3 valuable tips to safeguard your customer data

| By: Wayne R. Selk, CDPSE

January 28 is Data Privacy Day, and we’re sharing what this day means, how it affects you as a technology solution provider (TSP), and ways to safeguard the treasure chest of customer data cybercriminals are after.

What is Data Privacy Day?

People worldwide are voicing their concerns about how their data is being collected, used, and shared. Tech companies are having to answer questions about the safety of their customers’ information and the ethics behind their monetization of user data. But even with the public awareness, for many, it’s still a mystery.

That’s why Data Privacy Day was created: to educate users about the information they give online, to inspire a conversation, and to get individuals and corporations to take action.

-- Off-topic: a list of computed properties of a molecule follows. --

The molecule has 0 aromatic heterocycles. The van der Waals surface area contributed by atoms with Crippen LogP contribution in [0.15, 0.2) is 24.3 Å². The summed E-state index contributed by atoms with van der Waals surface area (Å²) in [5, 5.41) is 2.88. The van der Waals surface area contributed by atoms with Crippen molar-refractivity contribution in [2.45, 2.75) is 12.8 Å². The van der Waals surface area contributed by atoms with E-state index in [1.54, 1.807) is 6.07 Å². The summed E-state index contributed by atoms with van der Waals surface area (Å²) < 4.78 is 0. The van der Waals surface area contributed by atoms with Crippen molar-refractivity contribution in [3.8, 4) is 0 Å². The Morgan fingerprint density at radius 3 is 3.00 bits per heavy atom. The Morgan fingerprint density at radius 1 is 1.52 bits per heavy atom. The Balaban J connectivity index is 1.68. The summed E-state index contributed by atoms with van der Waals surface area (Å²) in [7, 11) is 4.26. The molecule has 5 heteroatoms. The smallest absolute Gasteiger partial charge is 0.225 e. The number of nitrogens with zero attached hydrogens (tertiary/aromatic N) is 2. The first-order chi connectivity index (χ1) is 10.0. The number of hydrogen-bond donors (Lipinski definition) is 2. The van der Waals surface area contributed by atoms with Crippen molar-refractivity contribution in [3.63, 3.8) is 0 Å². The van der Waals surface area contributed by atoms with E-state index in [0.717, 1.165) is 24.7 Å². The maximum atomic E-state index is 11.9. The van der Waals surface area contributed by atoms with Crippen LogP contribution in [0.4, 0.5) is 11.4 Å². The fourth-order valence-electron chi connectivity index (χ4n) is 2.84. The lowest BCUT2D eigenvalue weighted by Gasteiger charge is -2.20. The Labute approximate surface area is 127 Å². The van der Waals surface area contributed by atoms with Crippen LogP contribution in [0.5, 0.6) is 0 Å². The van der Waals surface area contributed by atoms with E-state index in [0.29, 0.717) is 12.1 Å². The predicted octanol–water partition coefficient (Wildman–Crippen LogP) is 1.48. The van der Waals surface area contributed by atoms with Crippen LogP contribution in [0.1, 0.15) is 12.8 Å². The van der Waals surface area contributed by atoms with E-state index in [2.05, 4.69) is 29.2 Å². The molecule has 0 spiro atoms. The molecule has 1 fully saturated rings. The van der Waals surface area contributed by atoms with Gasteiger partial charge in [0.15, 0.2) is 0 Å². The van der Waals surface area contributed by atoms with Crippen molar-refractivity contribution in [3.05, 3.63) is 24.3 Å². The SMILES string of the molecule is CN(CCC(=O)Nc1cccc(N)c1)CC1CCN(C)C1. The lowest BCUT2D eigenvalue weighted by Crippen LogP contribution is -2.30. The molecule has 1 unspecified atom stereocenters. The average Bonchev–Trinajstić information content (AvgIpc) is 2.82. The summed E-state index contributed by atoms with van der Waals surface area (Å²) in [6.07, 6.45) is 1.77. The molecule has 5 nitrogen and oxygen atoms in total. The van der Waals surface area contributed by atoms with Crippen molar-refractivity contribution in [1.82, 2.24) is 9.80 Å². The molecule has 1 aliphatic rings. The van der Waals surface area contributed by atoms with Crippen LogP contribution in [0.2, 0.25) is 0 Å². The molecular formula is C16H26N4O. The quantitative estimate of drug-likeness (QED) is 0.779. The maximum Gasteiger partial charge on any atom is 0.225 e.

Data Privacy Day was first observed in the United States and Canada in January 2008 as an extension of the European Data Protection Day, commemorating the 1981 signing of Convention 108, the first legally binding international treaty to tackle privacy and data protection.

Why Data Privacy Day matters for TSPs

With the keys to several businesses’ networks and infrastructures, cybersecurity offerings that include data privacy and protection are, unsurprisingly, vital for TSPs. And customers are starting to understand too, with 89% of small- to medium-sized businesses (SMBs) listing cybersecurity as a top priority for their organization.

The repercussions of a security incident are keeping small business owners up at night. According to research from Continuum, a ConnectWise Company, the most common concerns SMBs have around cyberattacks are data loss (50%), customer loss (43%), and damage to their company’s reputation (39%).